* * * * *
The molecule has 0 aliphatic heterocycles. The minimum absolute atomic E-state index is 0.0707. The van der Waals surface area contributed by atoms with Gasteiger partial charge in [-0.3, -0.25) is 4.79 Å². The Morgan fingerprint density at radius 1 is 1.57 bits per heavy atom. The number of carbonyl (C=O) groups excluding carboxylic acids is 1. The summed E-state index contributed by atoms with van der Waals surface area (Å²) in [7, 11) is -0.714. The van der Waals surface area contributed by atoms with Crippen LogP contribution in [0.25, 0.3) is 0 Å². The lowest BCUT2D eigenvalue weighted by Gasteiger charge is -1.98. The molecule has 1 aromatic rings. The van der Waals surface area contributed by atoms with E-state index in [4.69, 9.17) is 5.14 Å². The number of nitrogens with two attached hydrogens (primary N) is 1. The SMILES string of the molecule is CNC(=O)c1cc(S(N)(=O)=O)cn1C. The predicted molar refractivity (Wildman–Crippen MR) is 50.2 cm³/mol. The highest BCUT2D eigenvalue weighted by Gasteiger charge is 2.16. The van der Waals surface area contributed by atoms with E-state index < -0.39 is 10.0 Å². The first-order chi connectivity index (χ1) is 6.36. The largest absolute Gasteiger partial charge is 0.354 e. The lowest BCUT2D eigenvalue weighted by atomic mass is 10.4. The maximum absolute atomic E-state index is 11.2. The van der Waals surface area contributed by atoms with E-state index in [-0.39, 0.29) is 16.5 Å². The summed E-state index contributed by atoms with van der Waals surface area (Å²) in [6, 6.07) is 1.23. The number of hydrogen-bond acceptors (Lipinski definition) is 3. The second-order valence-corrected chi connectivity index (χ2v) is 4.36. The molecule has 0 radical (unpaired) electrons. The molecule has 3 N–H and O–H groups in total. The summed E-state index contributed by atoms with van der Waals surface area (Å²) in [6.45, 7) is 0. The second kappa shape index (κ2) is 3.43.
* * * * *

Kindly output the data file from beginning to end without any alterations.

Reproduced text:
The molecule has 0 aliphatic heterocycles. The minimum absolute atomic E-state index is 0.0707. The van der Waals surface area contributed by atoms with Gasteiger partial charge in [-0.3, -0.25) is 4.79 Å². The Morgan fingerprint density at radius 1 is 1.57 bits per heavy atom. The number of carbonyl (C=O) groups excluding carboxylic acids is 1. The summed E-state index contributed by atoms with van der Waals surface area (Å²) in [7, 11) is -0.714. The van der Waals surface area contributed by atoms with Crippen LogP contribution in [0.25, 0.3) is 0 Å². The lowest BCUT2D eigenvalue weighted by Gasteiger charge is -1.98. The molecule has 1 aromatic rings. The van der Waals surface area contributed by atoms with E-state index in [4.69, 9.17) is 5.14 Å². The number of nitrogens with two attached hydrogens (primary N) is 1. The SMILES string of the molecule is CNC(=O)c1cc(S(N)(=O)=O)cn1C. The predicted molar refractivity (Wildman–Crippen MR) is 50.2 cm³/mol. The highest BCUT2D eigenvalue weighted by Gasteiger charge is 2.16. The van der Waals surface area contributed by atoms with E-state index < -0.39 is 10.0 Å². The first-order chi connectivity index (χ1) is 6.36. The largest absolute Gasteiger partial charge is 0.354 e. The lowest BCUT2D eigenvalue weighted by atomic mass is 10.4. The maximum absolute atomic E-state index is 11.2. The van der Waals surface area contributed by atoms with E-state index in [-0.39, 0.29) is 16.5 Å². The summed E-state index contributed by atoms with van der Waals surface area (Å²) in [6, 6.07) is 1.23. The number of hydrogen-bond acceptors (Lipinski definition) is 3. The second-order valence-corrected chi connectivity index (χ2v) is 4.36. The molecule has 0 radical (unpaired) electrons. The molecule has 3 N–H and O–H groups in total. The summed E-state index contributed by atoms with van der Waals surface area (Å²) in [6.45, 7) is 0. The second kappa shape index (κ2) is 3.43.